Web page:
The crackdown on steroid use at the Pan American Games reached U.S. athletes today when weightlifter Jeff Michels was stripped of his three gold medals and 13 members of the men's track and field team returned home, all but one apparently because of the sophisticated testing methods here.

The 13 athletes, most of them entered in the weight events, left this morning a few hours before competition was to begin.

The U.S. Olympic Committee indicated at a press conference that most of them departed in response to the seven positive tests of weightlifters announced by the Pan American sports organization Monday.

The crackdown on steroid use claimed four more weightlifting victims today, including heavyweight Michels, who won three gold medals Friday and outperformed the super heavyweight winner.

Ordered to return medals, besides Michels, were Jose Adarmes Paez of Venezuela, winner of two bronze; Enrique Montiel of Nicaragua, two bronze, and Jacques Oliger of Chile, three silver.

Evie Dennis, chief of mission of the U.S. delegation here, said she had informed the coaches and managers of the U.S. teams, both in person here and by phone to those still at the staging area in Miami, of the sophisticated drug testing that would be done here.

Apparently, many who left today doubted her warning and came anyway, only to be convinced when the weightlifters were caught.

"They knew, but they were nonbelievers," Dennis said.

Roy Bergman, chief physician for the U.S. delegation, added that "our advanced medical people toured the lab and notified me, and we made the athletes fully aware. I met with the athletes and told them, but the sanctions probably reinforced their ideas."

After the announcement of the weightlifting penalties, the defecting athletes met with Dennis and told her they preferred to leave, rather than risk a positive test here that could affect their Olympic eligibility.

"If they had competed and gotten caught and banned, they would be stupid," said 400-meter runner Cliff Wiley of Baltimore. "And we don't have any stupid athletes."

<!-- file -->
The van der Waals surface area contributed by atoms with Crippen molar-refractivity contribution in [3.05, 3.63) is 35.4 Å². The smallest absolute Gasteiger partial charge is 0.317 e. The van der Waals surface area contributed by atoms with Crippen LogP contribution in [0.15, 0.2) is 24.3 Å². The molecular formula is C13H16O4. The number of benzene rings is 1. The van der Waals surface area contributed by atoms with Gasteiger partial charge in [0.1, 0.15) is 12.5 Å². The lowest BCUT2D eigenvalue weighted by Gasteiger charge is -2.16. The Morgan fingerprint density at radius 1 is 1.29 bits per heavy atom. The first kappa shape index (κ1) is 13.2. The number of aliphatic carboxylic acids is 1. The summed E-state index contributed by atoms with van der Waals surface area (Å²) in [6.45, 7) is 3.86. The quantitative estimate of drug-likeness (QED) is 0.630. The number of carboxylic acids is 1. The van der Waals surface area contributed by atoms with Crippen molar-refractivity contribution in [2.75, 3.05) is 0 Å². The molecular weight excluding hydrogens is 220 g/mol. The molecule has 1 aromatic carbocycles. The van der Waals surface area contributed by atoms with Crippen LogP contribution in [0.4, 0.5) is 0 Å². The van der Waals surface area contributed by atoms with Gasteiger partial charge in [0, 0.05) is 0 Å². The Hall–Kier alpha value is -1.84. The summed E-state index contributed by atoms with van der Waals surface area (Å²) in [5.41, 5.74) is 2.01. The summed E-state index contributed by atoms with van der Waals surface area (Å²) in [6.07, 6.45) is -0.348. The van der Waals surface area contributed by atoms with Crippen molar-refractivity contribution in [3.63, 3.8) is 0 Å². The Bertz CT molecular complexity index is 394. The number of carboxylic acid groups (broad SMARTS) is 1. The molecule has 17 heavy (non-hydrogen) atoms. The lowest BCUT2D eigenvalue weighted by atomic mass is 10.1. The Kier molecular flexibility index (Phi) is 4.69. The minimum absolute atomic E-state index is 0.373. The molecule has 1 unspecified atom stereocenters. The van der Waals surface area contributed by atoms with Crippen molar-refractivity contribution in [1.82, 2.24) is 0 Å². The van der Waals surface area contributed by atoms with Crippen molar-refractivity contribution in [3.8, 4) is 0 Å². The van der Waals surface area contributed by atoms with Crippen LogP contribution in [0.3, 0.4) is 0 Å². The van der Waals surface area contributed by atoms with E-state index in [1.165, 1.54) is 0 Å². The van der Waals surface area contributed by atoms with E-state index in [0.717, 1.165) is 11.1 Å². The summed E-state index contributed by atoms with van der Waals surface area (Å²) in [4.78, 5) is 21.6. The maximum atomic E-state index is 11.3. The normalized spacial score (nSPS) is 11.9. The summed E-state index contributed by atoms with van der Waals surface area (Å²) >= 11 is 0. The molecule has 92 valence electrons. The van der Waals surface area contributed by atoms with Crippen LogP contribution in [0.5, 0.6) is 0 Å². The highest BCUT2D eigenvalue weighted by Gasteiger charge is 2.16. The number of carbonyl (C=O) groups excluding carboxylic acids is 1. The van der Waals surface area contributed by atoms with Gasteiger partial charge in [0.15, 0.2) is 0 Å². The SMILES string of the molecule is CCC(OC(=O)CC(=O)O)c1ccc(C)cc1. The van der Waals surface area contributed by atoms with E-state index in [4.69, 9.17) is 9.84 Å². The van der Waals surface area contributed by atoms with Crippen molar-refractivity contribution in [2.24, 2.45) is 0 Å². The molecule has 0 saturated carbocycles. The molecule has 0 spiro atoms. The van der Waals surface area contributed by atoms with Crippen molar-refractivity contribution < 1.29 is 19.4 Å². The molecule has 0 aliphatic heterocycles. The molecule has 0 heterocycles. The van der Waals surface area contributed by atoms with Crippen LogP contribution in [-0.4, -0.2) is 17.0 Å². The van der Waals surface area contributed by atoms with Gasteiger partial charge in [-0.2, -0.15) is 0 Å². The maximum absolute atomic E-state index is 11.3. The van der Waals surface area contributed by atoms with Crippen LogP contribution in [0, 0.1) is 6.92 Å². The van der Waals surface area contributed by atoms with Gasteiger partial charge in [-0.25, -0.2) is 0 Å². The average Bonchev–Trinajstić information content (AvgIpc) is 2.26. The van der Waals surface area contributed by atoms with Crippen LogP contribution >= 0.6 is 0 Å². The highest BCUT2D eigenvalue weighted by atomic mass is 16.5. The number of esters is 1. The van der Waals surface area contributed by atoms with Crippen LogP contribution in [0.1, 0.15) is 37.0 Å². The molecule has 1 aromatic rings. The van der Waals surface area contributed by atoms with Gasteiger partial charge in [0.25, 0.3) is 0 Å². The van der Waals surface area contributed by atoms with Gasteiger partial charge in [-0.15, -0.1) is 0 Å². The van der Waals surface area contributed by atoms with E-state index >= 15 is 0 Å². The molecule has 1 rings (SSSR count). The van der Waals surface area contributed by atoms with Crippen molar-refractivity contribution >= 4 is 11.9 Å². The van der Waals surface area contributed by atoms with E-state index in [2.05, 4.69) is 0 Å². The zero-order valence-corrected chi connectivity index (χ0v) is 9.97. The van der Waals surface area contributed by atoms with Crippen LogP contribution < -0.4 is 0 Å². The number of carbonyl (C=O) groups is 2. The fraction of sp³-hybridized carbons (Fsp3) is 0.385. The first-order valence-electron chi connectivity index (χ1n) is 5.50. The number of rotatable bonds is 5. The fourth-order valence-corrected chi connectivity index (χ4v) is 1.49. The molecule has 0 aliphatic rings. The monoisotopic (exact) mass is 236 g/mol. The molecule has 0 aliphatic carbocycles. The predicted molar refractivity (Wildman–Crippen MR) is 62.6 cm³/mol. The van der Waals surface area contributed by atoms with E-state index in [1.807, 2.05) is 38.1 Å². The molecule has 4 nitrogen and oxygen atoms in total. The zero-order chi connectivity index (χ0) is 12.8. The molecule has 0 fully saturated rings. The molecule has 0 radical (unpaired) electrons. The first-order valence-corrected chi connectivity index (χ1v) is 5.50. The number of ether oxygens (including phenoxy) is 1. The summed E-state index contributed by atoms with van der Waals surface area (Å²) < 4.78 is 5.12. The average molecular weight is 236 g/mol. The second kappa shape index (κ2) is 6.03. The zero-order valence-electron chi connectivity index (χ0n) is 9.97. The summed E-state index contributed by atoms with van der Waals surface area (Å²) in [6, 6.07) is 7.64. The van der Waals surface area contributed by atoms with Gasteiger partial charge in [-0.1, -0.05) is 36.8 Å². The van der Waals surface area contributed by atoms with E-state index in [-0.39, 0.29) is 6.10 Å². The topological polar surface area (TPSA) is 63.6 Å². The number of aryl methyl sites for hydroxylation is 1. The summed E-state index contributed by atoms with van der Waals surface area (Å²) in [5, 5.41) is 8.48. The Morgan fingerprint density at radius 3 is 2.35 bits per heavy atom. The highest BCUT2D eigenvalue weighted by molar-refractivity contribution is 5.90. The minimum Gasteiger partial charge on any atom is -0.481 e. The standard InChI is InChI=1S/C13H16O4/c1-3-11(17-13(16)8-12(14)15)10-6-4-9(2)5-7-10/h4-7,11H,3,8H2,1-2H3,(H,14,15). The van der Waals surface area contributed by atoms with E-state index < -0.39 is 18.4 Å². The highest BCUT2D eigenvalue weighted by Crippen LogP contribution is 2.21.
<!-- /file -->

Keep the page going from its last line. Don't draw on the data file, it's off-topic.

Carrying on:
He added quickly: "I'm not saying they were dirty," a word often used to describe athletes who test positively for using steroids or other illegal substances.

Bergman, cautioning against a "blanket indictment," said some of the 13 could have left for reasons other than fear of drug detection. Long jumper Randy Williams told Dennis he was going home because his wife had given birth Monday.

The others were Maryland graduate Ian Pyka and Jesse Stuart, shot putters; Paul Bishop and Greg McSeveney, discus; Dave McKenzie and John McArdle, hammer; Duncan Atwood, javelin; Mike Marlow, triple jump; Gary Bastien, decathlon; Mike Tully, pole vault; Mark Patrick, 400-meter hurdles, and Brady Crain, 4x100-meter relay.

Only McKenzie is a U.S. champion. Tully, McArdle and Bastien were third in the U.S. Championships, while the others placed from fifth to ninth at Indianapolis.

Later in the day it was announced that Chile's top cyclist, Fernando Vera, has been suspended from competition for one month for using anabolic steroids.

Vera, a medalist in the 4,000-meter pursuit at the 1979 Pan American Games, acknowledged taking anabolic steroids two months ago to help rebuild an atrophied muscle.

Use of steroids by weightlifters and weight throwers in track and field has been an international scandal for years, with athletes benefiting from the inability of testing techniques to detect them. Anabolic steroids are synthetically produced hormones that can add bulk to muscle.